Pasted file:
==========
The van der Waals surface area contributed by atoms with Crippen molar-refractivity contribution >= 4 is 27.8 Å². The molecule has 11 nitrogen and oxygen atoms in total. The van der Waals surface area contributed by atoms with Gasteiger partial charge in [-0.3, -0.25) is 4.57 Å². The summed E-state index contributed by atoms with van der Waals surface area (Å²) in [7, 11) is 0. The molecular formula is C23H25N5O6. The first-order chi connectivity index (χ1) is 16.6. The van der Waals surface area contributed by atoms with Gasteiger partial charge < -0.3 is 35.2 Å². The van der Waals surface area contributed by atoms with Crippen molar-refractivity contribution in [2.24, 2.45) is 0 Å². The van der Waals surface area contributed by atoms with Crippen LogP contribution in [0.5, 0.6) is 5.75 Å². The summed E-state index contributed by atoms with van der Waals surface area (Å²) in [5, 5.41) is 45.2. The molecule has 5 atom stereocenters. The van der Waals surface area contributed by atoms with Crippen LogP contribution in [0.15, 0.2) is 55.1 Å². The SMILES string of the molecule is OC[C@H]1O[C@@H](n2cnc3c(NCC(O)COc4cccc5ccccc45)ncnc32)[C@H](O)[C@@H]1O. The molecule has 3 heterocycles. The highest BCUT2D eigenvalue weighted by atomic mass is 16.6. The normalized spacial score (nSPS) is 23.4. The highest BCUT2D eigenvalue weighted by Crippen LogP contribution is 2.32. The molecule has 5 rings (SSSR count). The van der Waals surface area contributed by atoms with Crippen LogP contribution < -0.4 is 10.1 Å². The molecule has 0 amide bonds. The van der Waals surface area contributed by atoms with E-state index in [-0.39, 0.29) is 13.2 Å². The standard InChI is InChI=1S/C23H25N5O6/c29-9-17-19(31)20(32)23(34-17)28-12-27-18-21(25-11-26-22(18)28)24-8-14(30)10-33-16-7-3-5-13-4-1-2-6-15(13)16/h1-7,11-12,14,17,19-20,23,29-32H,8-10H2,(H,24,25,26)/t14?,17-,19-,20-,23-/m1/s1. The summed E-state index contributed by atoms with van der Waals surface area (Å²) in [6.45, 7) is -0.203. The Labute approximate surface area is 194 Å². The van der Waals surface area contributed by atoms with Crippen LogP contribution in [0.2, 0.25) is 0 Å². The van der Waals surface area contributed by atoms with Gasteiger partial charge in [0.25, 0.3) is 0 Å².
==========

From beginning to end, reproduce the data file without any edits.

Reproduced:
The van der Waals surface area contributed by atoms with Crippen molar-refractivity contribution >= 4 is 27.8 Å². The molecule has 11 nitrogen and oxygen atoms in total. The van der Waals surface area contributed by atoms with Gasteiger partial charge in [-0.3, -0.25) is 4.57 Å². The summed E-state index contributed by atoms with van der Waals surface area (Å²) in [7, 11) is 0. The molecular formula is C23H25N5O6. The first-order chi connectivity index (χ1) is 16.6. The van der Waals surface area contributed by atoms with Gasteiger partial charge < -0.3 is 35.2 Å². The van der Waals surface area contributed by atoms with Crippen molar-refractivity contribution in [2.24, 2.45) is 0 Å². The van der Waals surface area contributed by atoms with Crippen LogP contribution in [0.5, 0.6) is 5.75 Å². The summed E-state index contributed by atoms with van der Waals surface area (Å²) in [5, 5.41) is 45.2. The molecule has 5 atom stereocenters. The van der Waals surface area contributed by atoms with Crippen LogP contribution in [0.15, 0.2) is 55.1 Å². The SMILES string of the molecule is OC[C@H]1O[C@@H](n2cnc3c(NCC(O)COc4cccc5ccccc45)ncnc32)[C@H](O)[C@@H]1O. The molecule has 3 heterocycles. The highest BCUT2D eigenvalue weighted by atomic mass is 16.6. The normalized spacial score (nSPS) is 23.4. The highest BCUT2D eigenvalue weighted by Crippen LogP contribution is 2.32. The molecule has 5 rings (SSSR count). The van der Waals surface area contributed by atoms with Crippen LogP contribution < -0.4 is 10.1 Å². The molecule has 0 amide bonds. The van der Waals surface area contributed by atoms with E-state index in [-0.39, 0.29) is 13.2 Å². The standard InChI is InChI=1S/C23H25N5O6/c29-9-17-19(31)20(32)23(34-17)28-12-27-18-21(25-11-26-22(18)28)24-8-14(30)10-33-16-7-3-5-13-4-1-2-6-15(13)16/h1-7,11-12,14,17,19-20,23,29-32H,8-10H2,(H,24,25,26)/t14?,17-,19-,20-,23-/m1/s1. The summed E-state index contributed by atoms with van der Waals surface area (Å²) in [6.45, 7) is -0.203. The Labute approximate surface area is 194 Å². The van der Waals surface area contributed by atoms with Crippen LogP contribution in [0.2, 0.25) is 0 Å². The van der Waals surface area contributed by atoms with Gasteiger partial charge in [0.25, 0.3) is 0 Å².